Towns Ask N.H.'s Public Utilities Commission For Regulations That Would Enable Community Power | New Hampshire Public Radio

Towns Ask N.H.'s Public Utilities Commission For Regulations That Would Enable Community Power

Oct 21, 2020

Credit Community Power New Hampshire

More than 20 local governments sent a letter to the state’s Public Utilities Commission last week asking it to develop rules and regulations that would support community power programs.

These programs allow municipalities and counties to purchase power on behalf of residents and businesses within their jurisdiction. Advocates say this is one way to get more energy from renewable resources, and at possibly lower costs to ratepayers. 

Utilities would still be the ones to distribute that energy.

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Henry Herndon is with Clean Energy New Hampshire and works with local governments on community power. He says this letter from Community Power New Hampshire, a newly forming non-profit, asks the PUC to make a point of including cities and towns in the rulemaking process.  

“It’s often not the cities and towns that have limited resources and time, who are able to voice their perspective and it’s those community, and it's really those communities whose perspective is most important when implementing these rules,” he said.  

Herndon says the regulatory rules that the PUC establishes will determine how well community power aggregation works in New Hampshire.

“We call on you to refrain from burdening use with heavy-handed regulations,” the collective of towns wrote in its letter.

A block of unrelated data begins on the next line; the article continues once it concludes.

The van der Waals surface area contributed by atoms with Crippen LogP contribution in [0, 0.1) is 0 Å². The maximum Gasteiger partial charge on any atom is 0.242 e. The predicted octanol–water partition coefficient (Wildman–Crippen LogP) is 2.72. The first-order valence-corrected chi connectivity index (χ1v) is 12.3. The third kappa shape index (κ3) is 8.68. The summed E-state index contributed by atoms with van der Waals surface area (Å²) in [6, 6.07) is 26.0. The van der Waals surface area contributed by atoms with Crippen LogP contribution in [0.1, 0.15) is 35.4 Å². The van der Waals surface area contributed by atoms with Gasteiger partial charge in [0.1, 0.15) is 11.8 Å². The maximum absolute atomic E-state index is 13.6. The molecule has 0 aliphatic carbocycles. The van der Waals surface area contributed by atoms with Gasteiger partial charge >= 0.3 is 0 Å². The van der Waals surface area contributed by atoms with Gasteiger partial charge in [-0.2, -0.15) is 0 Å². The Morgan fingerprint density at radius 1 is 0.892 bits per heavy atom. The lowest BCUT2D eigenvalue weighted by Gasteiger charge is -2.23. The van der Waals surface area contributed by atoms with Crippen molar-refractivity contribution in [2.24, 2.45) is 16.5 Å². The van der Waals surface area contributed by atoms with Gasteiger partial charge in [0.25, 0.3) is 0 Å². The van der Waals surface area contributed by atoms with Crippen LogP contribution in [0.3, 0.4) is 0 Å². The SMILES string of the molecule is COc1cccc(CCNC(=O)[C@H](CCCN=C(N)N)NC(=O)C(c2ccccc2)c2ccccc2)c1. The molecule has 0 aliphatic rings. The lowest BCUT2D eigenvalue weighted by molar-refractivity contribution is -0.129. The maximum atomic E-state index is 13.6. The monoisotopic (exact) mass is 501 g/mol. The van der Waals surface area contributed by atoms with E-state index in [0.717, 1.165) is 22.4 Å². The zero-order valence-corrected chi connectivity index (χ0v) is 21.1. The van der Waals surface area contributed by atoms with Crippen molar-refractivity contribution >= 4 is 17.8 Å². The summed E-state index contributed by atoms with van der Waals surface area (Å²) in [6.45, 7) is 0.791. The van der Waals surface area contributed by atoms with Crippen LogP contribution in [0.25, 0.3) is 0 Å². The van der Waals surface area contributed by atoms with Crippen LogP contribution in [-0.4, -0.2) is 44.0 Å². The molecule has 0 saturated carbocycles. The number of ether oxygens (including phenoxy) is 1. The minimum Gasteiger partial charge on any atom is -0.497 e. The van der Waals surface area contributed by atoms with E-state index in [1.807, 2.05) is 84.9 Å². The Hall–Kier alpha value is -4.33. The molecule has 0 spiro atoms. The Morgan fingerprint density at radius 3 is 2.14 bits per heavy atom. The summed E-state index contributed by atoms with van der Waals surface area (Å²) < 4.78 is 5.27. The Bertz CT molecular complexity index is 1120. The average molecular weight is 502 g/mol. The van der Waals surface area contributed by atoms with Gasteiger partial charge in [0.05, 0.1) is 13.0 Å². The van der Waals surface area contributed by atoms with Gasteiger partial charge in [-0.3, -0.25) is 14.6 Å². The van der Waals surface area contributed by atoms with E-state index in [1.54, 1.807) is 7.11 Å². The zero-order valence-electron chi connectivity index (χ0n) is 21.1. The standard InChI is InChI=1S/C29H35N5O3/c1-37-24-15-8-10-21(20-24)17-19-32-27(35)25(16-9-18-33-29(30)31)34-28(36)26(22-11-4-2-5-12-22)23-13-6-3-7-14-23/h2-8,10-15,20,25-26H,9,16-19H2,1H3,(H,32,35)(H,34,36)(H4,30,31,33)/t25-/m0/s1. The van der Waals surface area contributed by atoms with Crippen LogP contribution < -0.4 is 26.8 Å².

Some of the regulations that will need to be hammered out include access to customer data and when these programs can buy power.

Several communities, including Lebanon, Keene and Hanover have plans in the works to set up community power programs next year.

April Salas is the sustainability director for Hanover, which has a goal of transitioning to 100 percent renewable electricity by 2030.

She says this letter is the municipalities’ way of letting the PUC know that there’s interest across the state in making community power work.

“What we’re looking for is an equal playing field,” she said. “We should be given the same support as the investor-owned utilities or the large commercial customers that are able to do this one their own.”

Salas says she and others on the town’s electric aggregation committee are drafting a plan to present to voters for approval next town meeting.

“Community power is a bi-partisan and market-oriented approach to realizing a more innovative and sustainable energy system for our smaller customers, our cities and towns, and for our state as a whole,” the group wrote.